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Hunting for healthy food
As recent as the late 1950s, Aboriginal people in north-east Arnhem Land, Northern Territory, were living traditionally and enjoyed excellent health, with no chronic disease apparent. 20 years later they were still renown for their self-sufficiency and optimal health. 
But assimilation into Western Australian culture drove them into a sedentary way of life and introduced smoking and refined foods. White flour, black tea and white sugar, first offered as rations and payment, became staples along with sugary drinks and other processed foods.
Historically, Aboriginal people's songs and dances used to contain clues about where to get food in the environment they were in, and rules of how to to hunt and cook.  Since then the hunt for food to survive has given way to the hunt for food that is healthy.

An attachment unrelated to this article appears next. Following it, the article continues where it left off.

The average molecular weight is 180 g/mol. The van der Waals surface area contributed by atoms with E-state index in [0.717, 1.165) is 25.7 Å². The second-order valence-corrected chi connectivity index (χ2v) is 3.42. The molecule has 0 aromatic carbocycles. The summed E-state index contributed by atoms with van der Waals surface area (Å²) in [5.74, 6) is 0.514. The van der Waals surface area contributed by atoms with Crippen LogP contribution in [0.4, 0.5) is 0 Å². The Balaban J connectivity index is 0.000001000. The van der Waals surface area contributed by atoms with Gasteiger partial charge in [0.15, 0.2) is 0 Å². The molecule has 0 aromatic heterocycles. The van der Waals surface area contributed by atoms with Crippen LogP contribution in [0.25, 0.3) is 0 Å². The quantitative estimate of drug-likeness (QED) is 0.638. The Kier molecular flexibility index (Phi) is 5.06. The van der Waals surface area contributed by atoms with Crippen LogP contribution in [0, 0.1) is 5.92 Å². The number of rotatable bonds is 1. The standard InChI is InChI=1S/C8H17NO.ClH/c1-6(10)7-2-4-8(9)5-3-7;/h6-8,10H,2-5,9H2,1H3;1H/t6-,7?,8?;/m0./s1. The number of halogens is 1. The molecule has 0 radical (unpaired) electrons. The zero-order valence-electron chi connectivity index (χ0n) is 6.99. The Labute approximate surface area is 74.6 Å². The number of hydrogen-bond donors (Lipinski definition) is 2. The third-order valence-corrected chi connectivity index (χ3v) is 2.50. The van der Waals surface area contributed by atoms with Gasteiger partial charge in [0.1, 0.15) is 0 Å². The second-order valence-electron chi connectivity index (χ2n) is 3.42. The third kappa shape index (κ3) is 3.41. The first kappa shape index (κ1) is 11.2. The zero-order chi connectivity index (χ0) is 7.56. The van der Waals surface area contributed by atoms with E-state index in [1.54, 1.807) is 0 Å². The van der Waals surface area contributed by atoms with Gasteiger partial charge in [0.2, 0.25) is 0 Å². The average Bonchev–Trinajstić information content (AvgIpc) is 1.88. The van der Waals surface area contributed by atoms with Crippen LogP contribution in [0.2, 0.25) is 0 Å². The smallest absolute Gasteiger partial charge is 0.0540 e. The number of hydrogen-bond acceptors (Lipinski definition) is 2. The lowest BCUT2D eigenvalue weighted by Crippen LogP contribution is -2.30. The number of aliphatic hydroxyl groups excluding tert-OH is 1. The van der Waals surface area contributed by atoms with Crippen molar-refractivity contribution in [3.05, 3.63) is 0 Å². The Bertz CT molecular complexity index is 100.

"In the past, my people did not know which new foods to accept and where to place them in our traditional food structures. This has resulted in much confusion around food, how it is processed, and it has resulted in people passing away too young," says Joanne Garnggulkpuy a Wangurri elder, experienced researcher and teacher. 
Particularly challenging is avoiding food that has been a childhood staple but is now considered harmful, such as damper.
We just eat the food from the store, and forget that we now have a choice of what we eat, a choice between healthy and unhealthy foods that have repercussions. — Joanne Garnggulkpuy a Wangurri elder 
Aboriginal Australians' income is well below that of non-Aboriginal people. In 2012–13, Aboriginal adults earned on average only 53% of the gross weekly household income of their non-Aboriginal peers. 
Consequently, Aboriginal households either buy cheap (and unhealthy) food or run out of food before the next pay day. From October 2009 to October 2010, 15% of Victorian Aboriginal people had run out of food at some time.